Use the school listings to analyze each program’s curriculum and cost. Discover who’s willing to offer online RN to MSN programs in South Carolina. Explore the ins & outs of South Carolina’s healthcare landscape, including relevant nursing challenges.
Already planning for post-graduation? Our section on jobs for South Carolina RN to MSN graduates contains links to job & wage data, salary reports, and local job boards.
Looking for help with practicums? Try contacting SC nursing associations & organizations. For example, Capitol NP has developed a Preceptor Exchange for MSN students. UPNA is also happy to assist with preceptor matching.
Online RN to MSN Programs in South Carolina
Charleston Southern University is the only entry in our listings of South Carolina RN to MSN programs. But it’s online! We’ve given it full coverage in the profile—here’s a quick summary of the distance learning factors:
- Charleston Southern University: Almost all of the work in CSU’s ADN to MSN is 100% online, but MSN students must attend 2 full-day workshops on the campus. The first is an Orientation Residency Day in August. The second is a Pinning Residency Day that occurs in the last semester and involves final presentations. If you’re coming from another state, it never hurts to ask if you’re eligible to apply for the program. However, CSU is part of NC-SARA, which means out-of-state applications should be fairly straightforward for education & leadership concentrations (i.e. non-NP specialties).
Note: We want to point out that South University, a for-profit university with CCNE accreditation, offers an Online RN to MSN—Family Nurse Practitioner through its Columbia campus. However, because South is based in Savannah, we’ve profiled it in our RN to MSN Georgia listings.
South Carolina’s Healthcare Landscape
Any hard-working RN in South Carolina will already be aware of the healthcare issues that the state is facing. Obesity and diabetes rates are high. Violent crime, especially in the realm of firearm deaths, is a continuing concern. Preterm birth rates and low birthweights are affecting the health of infants. And premature death has been on the rise in recent years, exacerbated by cancer, heart disease, and stroke.
On top of this, the state tends to do badly in the Commonwealth Fund’s Scorecard on State Health System Performance, with low marks for access & affordability, prevention & treatment, and healthy lives. It chose not to expand Medicaid, which has led to accessibility issues, and it’s grappling with childhood poverty.
These trends are particularly noticeable in South Carolina rural areas:
- If you look at the BCBS Health Index Map and County Health Rankings, you’ll notice that counties that are doing okay are centered around big metropolitan areas (e.g. Greenville, Columbia, Charleston & Rock Hill). Counties that are suffering the most are rural (e.g. Lee, Dillon, Marlboro, Marion, Williamsburg, etc.).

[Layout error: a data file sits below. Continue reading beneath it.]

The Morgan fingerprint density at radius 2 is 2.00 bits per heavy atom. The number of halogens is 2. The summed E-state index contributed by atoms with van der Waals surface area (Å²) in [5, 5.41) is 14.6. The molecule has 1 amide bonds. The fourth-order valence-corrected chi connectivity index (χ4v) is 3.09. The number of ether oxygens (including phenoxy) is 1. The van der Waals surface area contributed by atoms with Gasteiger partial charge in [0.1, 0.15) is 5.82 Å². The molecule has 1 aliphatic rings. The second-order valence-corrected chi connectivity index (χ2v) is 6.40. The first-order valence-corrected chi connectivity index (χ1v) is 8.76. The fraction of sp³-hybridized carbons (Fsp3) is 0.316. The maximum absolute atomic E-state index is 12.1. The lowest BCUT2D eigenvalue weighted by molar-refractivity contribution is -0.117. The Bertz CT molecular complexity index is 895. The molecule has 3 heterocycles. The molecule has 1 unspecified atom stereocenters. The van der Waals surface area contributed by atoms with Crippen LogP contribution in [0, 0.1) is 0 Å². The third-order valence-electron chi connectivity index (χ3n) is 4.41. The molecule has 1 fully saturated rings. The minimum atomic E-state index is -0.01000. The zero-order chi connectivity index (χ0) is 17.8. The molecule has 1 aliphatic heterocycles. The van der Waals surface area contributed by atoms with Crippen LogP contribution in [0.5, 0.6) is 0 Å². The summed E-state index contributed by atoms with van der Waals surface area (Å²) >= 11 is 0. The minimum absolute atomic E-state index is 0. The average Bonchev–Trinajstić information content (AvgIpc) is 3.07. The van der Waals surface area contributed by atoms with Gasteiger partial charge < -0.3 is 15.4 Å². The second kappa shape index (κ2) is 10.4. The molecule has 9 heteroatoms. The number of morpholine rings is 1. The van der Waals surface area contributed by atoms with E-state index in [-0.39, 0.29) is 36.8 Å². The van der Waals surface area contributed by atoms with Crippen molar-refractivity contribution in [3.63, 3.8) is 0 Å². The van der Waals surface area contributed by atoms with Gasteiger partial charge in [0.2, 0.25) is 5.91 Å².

- In the 2018 U.S. Rural Health Report Card, South Carolina received failing grades across the board, including Fs in all-cause mortality, mental health, low birthweight, and dental care access, and Ds for general health, the uninsured rate, and mental health access.
In response, the South Carolina Office of Rural Health (SCORH) has come up with a Rural Health Action Plan. It has also developed community initiatives that are designed to address the most pressing problems. These include the Blueprint for Health project to support healthy lifestyles, the Family Solutions of the Low Country project to improve maternal & infant care, and the Rural Communities Opioid Response Program (RCORP).
South Carolina Nursing Challenges & Opportunities
South Carolina is also grappling with a shortage of healthcare providers, especially in primary care and mental health. According to the Department of Health and Environmental Control (SCDHEC)’s shortage maps, parts of all 46 South Carolina counties were considered medically underserved in 2018. In some counties, NPs even outnumbered family physicians.
In the past, this discrepancy has been a real issue. Although they are recognized as primary care providers, South Carolina NPs operate under restricted practice. As of 2019, they must have written protocols with a physician to practice and prescribe drugs & devices. If there aren’t a lot of South Carolina physicians who are prepared to work outside of the major metropolitan areas (and there often aren’t), NPs are somewhat hamstrung.
But things may be gradually changing. In May 2018, South Carolina expanded the law to give NPs greater freedom. They are now allowed to prescribe Schedule II medications and put patients in hospice. Perhaps more importantly, South Carolina NPs no longer have to practice within 45 miles of their supervising physician. This may stop the bleed of NPs from remote areas and rural health clinics. For the latest revisions to the laws, visit the South Carolina Board of Nursing website.
Jobs for South Carolina RN to MSN Graduates
Career Outlook for RN to MSN Graduates
The Bureau of Labor Statistics (BLS) tracks job & wage data for Nurse Practitioners and Nursing Instructors & Teachers, Postsecondary on an annual basis. That means you can use the employment maps to get a reasonably up-to-date view of the entire state.